Keep heat-transfer-system repairs uneventful

A good plan is the key to avoiding risks in the maintenance of systems using high-temperature organic fluids.

By Conrad E. Gamble, Solutia Inc.

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Traditional heat transfer fluids (HTFs) and systems have been around for many decades. While much has been learned and written about the safe operation of these systems, less has been shared about the proper approach to making uneventful repairs. The safe execution of repairs depends upon effective planning to protect against potential hazards. This article focuses on mitigating potential HTF-related hazards that could be encountered when repairing high-temperature organic HTF systems (those normally operating above 500°F). It is not intended to supersede any fluid-specific risk information available from the manufacturer, nor process or equipment-specific risk details associated with individual processes involved.

Every process has unique hazards associated with the chemical(s) being handled. Effective job planning and execution takes into consideration the hazards of both the processes and HTFs involved. The risks associated with HTFs can be divided into three primary areas: fire, human exposure and environmental exposure. The single, best source for fluid safety information is the material safety data sheet (MSDS) provided by the manufacturer.


Table 1. HTF chemistries and fire properties

HTF type

Fire properties (ASTM D92 & D445)

Flash point, °F

Fire point, °F


DP/DPO Eutectic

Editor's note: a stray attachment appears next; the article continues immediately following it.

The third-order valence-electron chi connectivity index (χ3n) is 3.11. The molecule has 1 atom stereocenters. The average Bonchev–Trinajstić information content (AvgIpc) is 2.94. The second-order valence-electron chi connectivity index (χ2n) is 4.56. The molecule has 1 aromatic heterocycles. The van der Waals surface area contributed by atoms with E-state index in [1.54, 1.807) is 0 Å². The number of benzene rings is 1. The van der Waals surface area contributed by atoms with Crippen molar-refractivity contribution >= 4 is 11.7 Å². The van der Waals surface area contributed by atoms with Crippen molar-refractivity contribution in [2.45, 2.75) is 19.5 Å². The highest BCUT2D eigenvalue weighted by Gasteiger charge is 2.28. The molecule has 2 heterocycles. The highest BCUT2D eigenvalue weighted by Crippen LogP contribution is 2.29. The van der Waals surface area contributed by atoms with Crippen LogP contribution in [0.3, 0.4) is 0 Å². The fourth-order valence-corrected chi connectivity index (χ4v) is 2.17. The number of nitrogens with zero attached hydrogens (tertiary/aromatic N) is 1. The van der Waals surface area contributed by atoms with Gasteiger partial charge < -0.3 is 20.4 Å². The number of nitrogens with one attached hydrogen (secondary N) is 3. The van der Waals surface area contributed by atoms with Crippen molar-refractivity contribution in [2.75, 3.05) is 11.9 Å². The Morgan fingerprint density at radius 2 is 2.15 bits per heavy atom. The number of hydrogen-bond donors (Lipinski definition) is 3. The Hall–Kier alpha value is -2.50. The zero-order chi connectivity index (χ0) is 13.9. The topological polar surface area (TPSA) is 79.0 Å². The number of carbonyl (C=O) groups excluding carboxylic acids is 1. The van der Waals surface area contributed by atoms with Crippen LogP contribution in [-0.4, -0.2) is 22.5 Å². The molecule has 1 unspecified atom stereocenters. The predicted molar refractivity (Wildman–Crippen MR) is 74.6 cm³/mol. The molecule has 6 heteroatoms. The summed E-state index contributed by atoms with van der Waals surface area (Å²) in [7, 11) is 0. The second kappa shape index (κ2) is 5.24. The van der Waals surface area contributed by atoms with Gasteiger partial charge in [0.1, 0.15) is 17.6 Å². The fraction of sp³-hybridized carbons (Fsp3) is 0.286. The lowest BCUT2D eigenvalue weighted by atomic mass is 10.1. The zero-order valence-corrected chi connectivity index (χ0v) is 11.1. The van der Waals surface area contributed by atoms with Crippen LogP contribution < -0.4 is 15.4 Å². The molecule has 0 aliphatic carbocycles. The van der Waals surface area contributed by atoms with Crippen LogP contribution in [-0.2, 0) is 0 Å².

Mineral oils








Diaryl alkyls




Fire potential is typically assessed using flash point, fire point and autoignition temperature (AIT) data (Table 1). Most of the commonly used HTFs operating from 500°F to 750°F, including diphenyl/diphenyl oxide (DP/DPO) eutectic fluid and the others listed in the table, have hydrocarbon chemistries. As such, they are typically classified as Class IIIB combustible liquids capable of igniting under the right conditions (fuel/heat/oxygen).

Depending upon the system design, operating environment, and fluid age and maintenance, some fire properties might become depressed below the values shown, which can increase fire risk. With awareness of these conditions, proper job planning can interrupt the hazard mechanisms and greatly reduce or eliminate the fire risk. A safe approach to fire prevention should include minimizing spark potential, inerting, conducting work while equipment is near ambient temperature, and insuring the area is cleared of hydrocarbon residues before beginning hot work.

Limiting the potential for human exposure to chemicals should be at the forefront of job planning considerations. Specific chemistries of HTFs will help define certain personal protective equipment (PPE) requirements, materials selection for fluid handling, etc. Review of the MSDS and technical literature will aid in the proper selection of PPE to avoid permeation of gloves or protective aprons, and could prevent failure of polymer components and other equipment resulting in a loss of containment.
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